Research

Myths at work: the case of Generation Y

Pasi pyöriä

Dr. Pasi Pyöriä, Senior Lecturer at the University of Tampere (School of Social Sciences and Humanities)

Guest blog post by Dr. Pasi Pyöriä

In the mainstream media it is often argued that Generation Y, also known as the Millennials (born in the early 1980s and later), are a different kind of breed. The Millennials are said to change the world of work for good because they do not share the same values and work ethic than older generations.

The Millennials also are said to prefer free time and family more than work. Some social commentators go even so far as to say that work organizations have to change their leadership patterns in order to adapt to the needs and aspirations of younger generations.

Sure it is true that all generations are different. Why the Millennials shouldn’t question their authorities like all previous generations have done? This is natural progress. This has been the case before and it shall be the case in the future. No problem whatsoever.

However, arguments according to which the Millennials are totally different from older generations are far-fetched. As far as Finnish working life is concerned, generational differences are very small indeed if we care to take a close look into representative statistics.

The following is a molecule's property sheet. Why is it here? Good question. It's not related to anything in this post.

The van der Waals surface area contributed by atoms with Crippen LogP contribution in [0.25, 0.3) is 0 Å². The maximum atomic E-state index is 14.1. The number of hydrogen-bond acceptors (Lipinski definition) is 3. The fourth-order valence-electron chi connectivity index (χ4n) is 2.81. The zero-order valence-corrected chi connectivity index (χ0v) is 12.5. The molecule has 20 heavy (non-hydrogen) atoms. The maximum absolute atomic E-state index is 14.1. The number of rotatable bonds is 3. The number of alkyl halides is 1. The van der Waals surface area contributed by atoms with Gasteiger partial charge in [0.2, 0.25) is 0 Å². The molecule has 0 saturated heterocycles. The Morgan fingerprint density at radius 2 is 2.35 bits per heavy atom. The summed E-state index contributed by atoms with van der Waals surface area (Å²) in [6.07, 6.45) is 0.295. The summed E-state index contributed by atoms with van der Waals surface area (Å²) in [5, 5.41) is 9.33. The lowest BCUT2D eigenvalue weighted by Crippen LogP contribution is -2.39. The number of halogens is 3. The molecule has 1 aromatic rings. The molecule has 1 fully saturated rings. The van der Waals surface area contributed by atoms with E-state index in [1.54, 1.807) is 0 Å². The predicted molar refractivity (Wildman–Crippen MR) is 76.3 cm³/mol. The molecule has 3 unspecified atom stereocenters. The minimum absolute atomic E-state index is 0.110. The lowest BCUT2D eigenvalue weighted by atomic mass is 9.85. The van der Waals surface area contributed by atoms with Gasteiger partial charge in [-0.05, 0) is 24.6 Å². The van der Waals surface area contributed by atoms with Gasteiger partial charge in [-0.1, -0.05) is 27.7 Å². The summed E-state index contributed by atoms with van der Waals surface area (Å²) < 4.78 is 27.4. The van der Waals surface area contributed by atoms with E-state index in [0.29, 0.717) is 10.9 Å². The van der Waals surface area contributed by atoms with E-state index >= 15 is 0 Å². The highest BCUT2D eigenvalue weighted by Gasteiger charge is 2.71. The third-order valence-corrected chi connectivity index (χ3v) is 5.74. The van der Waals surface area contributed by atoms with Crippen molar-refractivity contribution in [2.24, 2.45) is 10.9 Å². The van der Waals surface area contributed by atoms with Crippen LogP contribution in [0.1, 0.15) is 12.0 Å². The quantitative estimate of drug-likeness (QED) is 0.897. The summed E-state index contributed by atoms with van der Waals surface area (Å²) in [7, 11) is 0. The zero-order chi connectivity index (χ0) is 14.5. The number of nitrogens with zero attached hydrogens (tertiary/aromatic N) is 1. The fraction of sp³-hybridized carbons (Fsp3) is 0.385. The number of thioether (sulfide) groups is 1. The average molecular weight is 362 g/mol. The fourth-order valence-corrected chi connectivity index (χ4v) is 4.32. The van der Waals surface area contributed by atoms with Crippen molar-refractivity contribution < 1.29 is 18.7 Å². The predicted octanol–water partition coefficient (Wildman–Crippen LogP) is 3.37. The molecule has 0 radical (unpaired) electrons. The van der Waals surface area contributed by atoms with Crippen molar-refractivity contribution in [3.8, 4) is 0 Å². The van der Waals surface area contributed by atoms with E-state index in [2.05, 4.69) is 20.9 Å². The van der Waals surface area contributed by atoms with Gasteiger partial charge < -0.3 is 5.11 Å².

Together with my colleagues Tiina Saari, Satu Ojala and Katri Siponen I decided to analyze Finnish wage and salary earners’ work attitudes. As a result of our thorough statistical exploration we didn’t find any significant generational gaps whatsoever.

Our analysis, focusing on labour market entrants aged 15–28, was based on the Finnish Quality of Work Life Surveys by Statistics Finland from 1984, 1997 and 2008. The following themes were studied: (1) the value given to work, free time and family; (2) work commitment (intention to change jobs).

According to our results, the value given to work has steadily stayed at a high level during the past decades regardless of age. At the same time leisure time as well as home and family have become increasingly important, reflecting a trend that applies not only to the Millennials but also to older generations.

What about changing lanes in the career path? Millennials plan to change their occupational field more often than older employees, but in this respect generational gap has not become any wider than before. Aspiration to change jobs is normal for young adults. All in all, the Millennials are not very different from their parents at least as far as Finland is concerned.

Our study was published in a peer-reviewed journal published by the Finnish association for administrative studies.

Pyöriä, Pasi & Saari, Tiina & Ojala, Satu & Siponen, Katri (2013) Onko Y-sukupolvi toista maata? Nuorten työorientaatio 1980-, 1990- ja 2000-luvuilla. Hallinnon Tutkimus 3/2013. http://hallinnontutkimus.fi/lehti/

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